Botanical Drug Use (and Abuse) of the Ancient Egyptians
Date: 7:30 – 9:00pm, 13-Apr-2012
Cost: Meetings are Free to members, Guests $5 – Students with ID $2
Certain plants and trees were considered sacred in Egyptian religion and myth. Yet, uncertainty surrounds the actual identity of some specimens, both by the Ancient Egyptians themselves and by modern researchers. For example, is the Book of the Dead’s most secret Ished tree: balanites or persea? Heavy consumption of desirable botanicals no doubt played a role in the use and abuse of Egyptian plants. With emphasis on the more sinister or nefarious botany which affected insect, fish, ungulates and people alike, this talk will look at the surreal plant reliefs of Thutmose III’s ‘Botanical Garden’ in Karnak Temple. As well, the likely plants Helen of Troy would have obtained from Egypt will be speculated upon. Further speculation of Egypt’s role in the extinction of sylphium, and the fashion of poisonous figs in the reign of Cleopatra will be entertained.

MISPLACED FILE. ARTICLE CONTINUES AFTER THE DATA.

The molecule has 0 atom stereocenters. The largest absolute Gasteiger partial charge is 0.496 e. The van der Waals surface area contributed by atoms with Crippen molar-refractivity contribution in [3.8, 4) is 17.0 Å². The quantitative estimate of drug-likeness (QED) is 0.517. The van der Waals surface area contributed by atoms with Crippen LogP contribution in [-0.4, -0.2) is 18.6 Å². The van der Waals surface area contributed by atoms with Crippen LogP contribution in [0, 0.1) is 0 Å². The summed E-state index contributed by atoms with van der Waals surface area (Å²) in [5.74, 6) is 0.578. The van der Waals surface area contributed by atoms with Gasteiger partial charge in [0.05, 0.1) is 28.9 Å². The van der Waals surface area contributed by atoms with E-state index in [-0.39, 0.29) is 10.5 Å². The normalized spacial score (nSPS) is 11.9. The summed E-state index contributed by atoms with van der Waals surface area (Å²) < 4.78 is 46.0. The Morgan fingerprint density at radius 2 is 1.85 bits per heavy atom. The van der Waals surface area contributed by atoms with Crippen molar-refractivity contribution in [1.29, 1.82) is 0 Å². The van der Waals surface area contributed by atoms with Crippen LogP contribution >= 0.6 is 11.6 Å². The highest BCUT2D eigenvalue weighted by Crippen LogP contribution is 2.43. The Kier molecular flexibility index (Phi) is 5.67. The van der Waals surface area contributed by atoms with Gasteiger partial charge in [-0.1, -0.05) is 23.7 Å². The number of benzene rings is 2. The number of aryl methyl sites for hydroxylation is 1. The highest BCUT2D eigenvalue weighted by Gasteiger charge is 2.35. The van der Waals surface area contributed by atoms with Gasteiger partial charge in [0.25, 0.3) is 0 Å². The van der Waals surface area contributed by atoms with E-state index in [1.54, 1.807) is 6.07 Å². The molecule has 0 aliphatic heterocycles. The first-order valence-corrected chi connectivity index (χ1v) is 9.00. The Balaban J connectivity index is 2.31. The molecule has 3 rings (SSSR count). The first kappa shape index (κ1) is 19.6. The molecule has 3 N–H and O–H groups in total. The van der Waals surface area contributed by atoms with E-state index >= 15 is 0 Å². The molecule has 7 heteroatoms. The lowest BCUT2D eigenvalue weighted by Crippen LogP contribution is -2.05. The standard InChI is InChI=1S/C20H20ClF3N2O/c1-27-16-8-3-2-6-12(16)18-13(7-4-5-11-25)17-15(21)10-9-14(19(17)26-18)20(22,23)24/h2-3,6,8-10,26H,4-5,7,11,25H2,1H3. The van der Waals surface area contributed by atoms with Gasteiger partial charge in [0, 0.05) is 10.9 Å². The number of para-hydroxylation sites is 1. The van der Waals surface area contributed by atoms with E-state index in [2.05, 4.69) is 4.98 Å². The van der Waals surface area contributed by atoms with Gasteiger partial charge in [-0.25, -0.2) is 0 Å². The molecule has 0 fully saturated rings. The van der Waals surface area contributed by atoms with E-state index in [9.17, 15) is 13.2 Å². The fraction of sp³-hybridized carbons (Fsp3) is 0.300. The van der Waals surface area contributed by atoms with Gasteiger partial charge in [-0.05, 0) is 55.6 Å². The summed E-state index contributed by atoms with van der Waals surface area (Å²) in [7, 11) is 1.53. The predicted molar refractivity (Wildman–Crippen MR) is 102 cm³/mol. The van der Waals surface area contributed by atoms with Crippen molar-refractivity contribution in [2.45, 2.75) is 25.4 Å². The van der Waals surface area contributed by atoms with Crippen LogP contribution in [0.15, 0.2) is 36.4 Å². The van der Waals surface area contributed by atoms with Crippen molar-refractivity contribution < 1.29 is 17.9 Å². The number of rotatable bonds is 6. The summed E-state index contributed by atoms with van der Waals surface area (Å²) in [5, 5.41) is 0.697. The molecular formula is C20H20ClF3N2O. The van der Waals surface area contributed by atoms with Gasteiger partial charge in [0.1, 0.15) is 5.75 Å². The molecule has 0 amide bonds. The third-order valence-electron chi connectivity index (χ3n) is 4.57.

About the speaker:
Following 2 years part-time study at the Wellcome Institute in the History of Medicine, and a B.Sc. in Archaeological Sciences, Roz Park has maintained an avid interest in Ancient Egyptian medicine. For a while, she was working on a combined UK/Israel M.Sc. project on the ‘Balm of Gilead’ – the famous all-heal medicine and perfume of the Bible, before unfortunate events switched her studies to Egyptian astronomy. This culminated in her definitive dating of the Dendara Zodiac in her M.A. dissertation (2004).
Room EDC 287 in the Education Block at the University of Calgary.